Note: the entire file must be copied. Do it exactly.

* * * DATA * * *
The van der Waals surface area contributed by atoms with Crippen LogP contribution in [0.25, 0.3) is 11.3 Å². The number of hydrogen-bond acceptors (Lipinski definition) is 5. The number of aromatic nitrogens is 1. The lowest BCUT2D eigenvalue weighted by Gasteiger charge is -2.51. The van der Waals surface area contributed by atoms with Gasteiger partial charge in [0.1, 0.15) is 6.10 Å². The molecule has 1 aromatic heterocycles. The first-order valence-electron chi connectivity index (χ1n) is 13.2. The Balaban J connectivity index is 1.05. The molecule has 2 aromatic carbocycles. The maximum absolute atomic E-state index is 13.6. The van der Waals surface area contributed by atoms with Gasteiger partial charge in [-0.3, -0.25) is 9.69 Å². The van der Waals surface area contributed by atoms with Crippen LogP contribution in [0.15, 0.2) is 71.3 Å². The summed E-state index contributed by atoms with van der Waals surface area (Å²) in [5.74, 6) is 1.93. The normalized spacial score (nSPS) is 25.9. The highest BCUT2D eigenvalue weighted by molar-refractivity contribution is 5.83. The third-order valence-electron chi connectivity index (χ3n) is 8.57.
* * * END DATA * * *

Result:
The van der Waals surface area contributed by atoms with Crippen LogP contribution in [0.25, 0.3) is 11.3 Å². The number of hydrogen-bond acceptors (Lipinski definition) is 5. The number of aromatic nitrogens is 1. The lowest BCUT2D eigenvalue weighted by Gasteiger charge is -2.51. The van der Waals surface area contributed by atoms with Gasteiger partial charge in [0.1, 0.15) is 6.10 Å². The molecule has 1 aromatic heterocycles. The first-order valence-electron chi connectivity index (χ1n) is 13.2. The Balaban J connectivity index is 1.05. The molecule has 2 aromatic carbocycles. The maximum absolute atomic E-state index is 13.6. The van der Waals surface area contributed by atoms with Gasteiger partial charge in [-0.3, -0.25) is 9.69 Å². The van der Waals surface area contributed by atoms with Crippen LogP contribution in [0.15, 0.2) is 71.3 Å². The summed E-state index contributed by atoms with van der Waals surface area (Å²) in [5.74, 6) is 1.93. The normalized spacial score (nSPS) is 25.9. The highest BCUT2D eigenvalue weighted by molar-refractivity contribution is 5.83. The third-order valence-electron chi connectivity index (χ3n) is 8.57.